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Date:   Thu, 26 Aug 2021 13:43:59 +0200
From:   Peter Zijlstra <peterz@...radead.org>
To:     Sami Tolvanen <samitolvanen@...gle.com>
Cc:     X86 ML <x86@...nel.org>, Kees Cook <keescook@...omium.org>,
        Josh Poimboeuf <jpoimboe@...hat.com>,
        Nathan Chancellor <nathan@...nel.org>,
        Nick Desaulniers <ndesaulniers@...gle.com>,
        Sedat Dilek <sedat.dilek@...il.com>,
        linux-hardening@...r.kernel.org,
        LKML <linux-kernel@...r.kernel.org>,
        clang-built-linux <clang-built-linux@...glegroups.com>,
        Steven Rostedt <rostedt@...dmis.org>
Subject: Re: [PATCH v2 00/14] x86: Add support for Clang CFI

On Wed, Aug 25, 2021 at 08:49:36AM -0700, Sami Tolvanen wrote:
> On Tue, Aug 24, 2021 at 12:47 PM Peter Zijlstra <peterz@...radead.org> wrote:
> >
> > On Mon, Aug 23, 2021 at 10:13:04AM -0700, Sami Tolvanen wrote:
> > > This series adds support for Clang's Control-Flow Integrity (CFI)
> > > checking to x86_64. With CFI, the compiler injects a runtime
> > > check before each indirect function call to ensure the target is
> > > a valid function with the correct static type. This restricts
> > > possible call targets and makes it more difficult for an attacker
> > > to exploit bugs that allow the modification of stored function
> > > pointers. For more details, see:
> >
> > If I understand this right; tp_stub_func() in kernel/tracepoint.c
> > violates this (as would much of the HAVE_STATIC_CALL=n code, luckily
> > that is not a valid x86_64 configuration).
> >
> > Specifically, we assign &tp_stub_func to tracepoint_func::func, but that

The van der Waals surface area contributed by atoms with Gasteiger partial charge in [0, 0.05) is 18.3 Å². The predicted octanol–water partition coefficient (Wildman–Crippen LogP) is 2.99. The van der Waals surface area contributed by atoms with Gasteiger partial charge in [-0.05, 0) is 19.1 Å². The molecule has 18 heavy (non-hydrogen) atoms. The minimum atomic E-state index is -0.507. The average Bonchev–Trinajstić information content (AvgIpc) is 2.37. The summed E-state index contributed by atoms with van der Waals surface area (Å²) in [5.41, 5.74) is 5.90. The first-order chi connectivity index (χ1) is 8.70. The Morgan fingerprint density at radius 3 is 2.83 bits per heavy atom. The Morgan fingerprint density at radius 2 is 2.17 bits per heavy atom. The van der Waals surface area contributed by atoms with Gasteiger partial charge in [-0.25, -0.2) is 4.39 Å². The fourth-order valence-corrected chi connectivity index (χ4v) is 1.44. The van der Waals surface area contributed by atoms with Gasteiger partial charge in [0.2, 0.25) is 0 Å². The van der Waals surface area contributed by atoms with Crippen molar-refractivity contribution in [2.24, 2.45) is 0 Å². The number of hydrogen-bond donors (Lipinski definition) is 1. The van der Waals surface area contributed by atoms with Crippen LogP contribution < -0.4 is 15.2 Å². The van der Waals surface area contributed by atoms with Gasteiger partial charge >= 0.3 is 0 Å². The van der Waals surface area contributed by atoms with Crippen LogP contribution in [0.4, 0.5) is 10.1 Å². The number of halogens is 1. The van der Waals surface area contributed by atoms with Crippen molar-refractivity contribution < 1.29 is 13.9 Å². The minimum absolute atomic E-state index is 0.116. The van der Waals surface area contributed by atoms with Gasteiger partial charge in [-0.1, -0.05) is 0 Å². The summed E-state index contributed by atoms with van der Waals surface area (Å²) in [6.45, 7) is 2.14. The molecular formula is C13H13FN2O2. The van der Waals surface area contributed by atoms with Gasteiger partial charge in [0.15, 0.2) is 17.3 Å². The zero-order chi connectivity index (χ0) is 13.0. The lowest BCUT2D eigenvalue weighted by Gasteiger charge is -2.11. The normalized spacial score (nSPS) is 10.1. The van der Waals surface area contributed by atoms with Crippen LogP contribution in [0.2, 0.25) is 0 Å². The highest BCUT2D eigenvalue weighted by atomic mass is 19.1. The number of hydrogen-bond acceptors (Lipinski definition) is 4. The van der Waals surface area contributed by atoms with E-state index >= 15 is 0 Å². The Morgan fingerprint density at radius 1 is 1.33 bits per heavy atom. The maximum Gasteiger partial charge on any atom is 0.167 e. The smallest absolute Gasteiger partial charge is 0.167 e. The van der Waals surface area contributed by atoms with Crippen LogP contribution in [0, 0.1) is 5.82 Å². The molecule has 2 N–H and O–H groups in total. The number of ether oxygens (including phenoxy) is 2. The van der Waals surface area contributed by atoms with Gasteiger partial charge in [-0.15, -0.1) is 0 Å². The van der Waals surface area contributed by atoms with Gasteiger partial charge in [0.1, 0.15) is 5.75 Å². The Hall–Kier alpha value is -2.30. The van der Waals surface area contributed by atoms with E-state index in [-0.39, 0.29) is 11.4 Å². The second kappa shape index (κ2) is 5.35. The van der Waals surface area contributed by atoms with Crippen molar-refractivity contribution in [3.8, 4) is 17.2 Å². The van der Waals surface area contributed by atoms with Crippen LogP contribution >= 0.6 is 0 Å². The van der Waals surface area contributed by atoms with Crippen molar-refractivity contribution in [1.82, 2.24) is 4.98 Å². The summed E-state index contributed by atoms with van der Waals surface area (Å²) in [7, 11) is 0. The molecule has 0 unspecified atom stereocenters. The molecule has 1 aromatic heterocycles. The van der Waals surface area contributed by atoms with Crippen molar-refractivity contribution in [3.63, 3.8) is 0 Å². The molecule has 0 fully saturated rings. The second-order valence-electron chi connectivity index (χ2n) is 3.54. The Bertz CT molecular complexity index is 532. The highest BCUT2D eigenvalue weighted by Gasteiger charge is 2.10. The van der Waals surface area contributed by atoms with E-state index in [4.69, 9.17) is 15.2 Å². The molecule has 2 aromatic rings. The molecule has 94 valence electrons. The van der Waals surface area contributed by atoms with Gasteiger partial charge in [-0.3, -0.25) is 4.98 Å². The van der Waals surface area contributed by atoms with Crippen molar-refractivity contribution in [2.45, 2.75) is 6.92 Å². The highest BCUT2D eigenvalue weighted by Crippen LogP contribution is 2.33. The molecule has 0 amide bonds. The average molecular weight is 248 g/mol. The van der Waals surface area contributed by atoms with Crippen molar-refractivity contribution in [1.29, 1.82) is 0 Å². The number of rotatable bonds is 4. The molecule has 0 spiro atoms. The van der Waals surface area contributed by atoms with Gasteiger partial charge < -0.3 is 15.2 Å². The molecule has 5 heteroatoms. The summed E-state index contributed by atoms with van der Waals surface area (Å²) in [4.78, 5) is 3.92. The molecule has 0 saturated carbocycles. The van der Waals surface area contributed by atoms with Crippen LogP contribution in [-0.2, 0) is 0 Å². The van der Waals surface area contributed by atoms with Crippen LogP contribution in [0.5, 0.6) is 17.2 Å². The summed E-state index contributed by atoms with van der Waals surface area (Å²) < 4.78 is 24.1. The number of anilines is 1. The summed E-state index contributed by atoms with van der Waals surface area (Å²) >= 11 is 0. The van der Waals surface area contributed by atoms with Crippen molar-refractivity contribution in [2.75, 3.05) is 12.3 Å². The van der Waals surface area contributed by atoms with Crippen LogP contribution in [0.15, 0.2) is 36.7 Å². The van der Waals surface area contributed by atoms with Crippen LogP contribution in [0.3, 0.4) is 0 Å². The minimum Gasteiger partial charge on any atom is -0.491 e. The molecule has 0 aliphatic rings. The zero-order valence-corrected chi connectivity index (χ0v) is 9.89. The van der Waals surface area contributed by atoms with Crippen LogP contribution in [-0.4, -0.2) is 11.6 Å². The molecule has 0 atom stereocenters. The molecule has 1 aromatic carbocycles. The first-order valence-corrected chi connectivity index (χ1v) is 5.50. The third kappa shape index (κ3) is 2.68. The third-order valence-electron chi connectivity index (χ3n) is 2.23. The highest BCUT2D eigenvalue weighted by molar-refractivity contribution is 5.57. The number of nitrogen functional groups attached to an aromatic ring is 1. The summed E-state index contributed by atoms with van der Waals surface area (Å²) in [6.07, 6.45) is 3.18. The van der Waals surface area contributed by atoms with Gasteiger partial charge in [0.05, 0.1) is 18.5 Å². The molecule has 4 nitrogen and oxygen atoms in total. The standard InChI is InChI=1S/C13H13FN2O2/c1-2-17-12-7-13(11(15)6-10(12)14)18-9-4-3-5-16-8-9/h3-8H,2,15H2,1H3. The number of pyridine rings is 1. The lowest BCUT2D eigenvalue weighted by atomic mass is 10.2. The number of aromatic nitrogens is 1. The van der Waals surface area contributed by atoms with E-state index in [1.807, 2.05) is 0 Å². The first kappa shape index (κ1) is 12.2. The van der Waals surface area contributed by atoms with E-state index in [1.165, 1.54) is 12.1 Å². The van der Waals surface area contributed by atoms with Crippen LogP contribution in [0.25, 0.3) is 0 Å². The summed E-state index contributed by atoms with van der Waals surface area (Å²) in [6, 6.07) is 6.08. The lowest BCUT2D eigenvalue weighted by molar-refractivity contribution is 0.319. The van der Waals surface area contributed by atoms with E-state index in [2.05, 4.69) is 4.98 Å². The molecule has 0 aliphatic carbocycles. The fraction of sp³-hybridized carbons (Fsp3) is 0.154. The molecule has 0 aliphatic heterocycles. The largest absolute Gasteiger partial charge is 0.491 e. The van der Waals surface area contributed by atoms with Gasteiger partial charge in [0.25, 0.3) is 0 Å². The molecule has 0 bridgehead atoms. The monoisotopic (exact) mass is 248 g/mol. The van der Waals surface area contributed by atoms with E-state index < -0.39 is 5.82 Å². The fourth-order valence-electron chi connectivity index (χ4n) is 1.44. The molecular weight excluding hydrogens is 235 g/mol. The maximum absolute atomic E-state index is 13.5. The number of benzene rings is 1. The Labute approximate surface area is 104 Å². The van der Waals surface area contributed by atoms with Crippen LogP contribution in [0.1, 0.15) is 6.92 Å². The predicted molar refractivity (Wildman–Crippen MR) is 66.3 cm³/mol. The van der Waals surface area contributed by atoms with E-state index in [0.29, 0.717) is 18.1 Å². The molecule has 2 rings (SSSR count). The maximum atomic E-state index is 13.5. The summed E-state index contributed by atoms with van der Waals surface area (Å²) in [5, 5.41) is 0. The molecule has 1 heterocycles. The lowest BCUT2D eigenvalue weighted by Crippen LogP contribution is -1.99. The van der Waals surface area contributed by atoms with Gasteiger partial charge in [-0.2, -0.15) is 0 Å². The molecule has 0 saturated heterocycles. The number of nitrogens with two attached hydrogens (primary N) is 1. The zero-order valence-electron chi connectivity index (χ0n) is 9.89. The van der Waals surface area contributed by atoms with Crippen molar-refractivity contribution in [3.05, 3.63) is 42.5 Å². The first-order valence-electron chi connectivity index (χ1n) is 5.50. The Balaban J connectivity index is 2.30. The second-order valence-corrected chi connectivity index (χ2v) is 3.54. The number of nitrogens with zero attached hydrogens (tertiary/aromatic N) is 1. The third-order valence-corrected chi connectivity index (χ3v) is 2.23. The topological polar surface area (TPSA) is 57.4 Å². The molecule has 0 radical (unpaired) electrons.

> > function pointer is only ever indirectly called when cast to the
> > tracepoint prototype:
> >
> >   ((void(*)(void *, proto))(it_func))(__data, args);
> >
> > (see DEFINE_TRACE_FN() in linux/tracepoint.h)
> >
> > This means the indirect function type and the target function type
> > mismatch, resulting in that runtime check you added to trigger.
> 
> Thanks for pointing this out. Yes, that would clearly trip CFI.
> 
> Any concerns about just writing a magic value to the slot instead of
> pointing it to a stub function, and checking for it before the call?

Performance :-) that compare is going to be useless roughly 100% of the
time.

> > Hitting tp_stub_func() at runtime is exceedingly rare, but possible.
> >
> > I realize this is strictly UB per C, but realistically any CDECL ABI
> > requires that any function with arbitrary signature:
> >
> >   void foo(...)
> >   {
> >   }
> >
> > translates to the exact same code. Specifically on x86-64, the super
> > impressive:
> >
> > foo:
> >         RET
> >
> > And as such this works just fine. Except now you wrecked it.
> 
> Sure. Another option is to disable CFI for the functions that perform
> the call, but I would rather avoid that whenever possible.

Is there no means of teaching the compiler about these magical
functions? There's only two possible stubs:

  void foo(...)
  {
  }

and

  unsigned long bar(...)
  {
	return 0;
  }

Both exist in the kernel. We can easily give them a special function
attribute to call them out.

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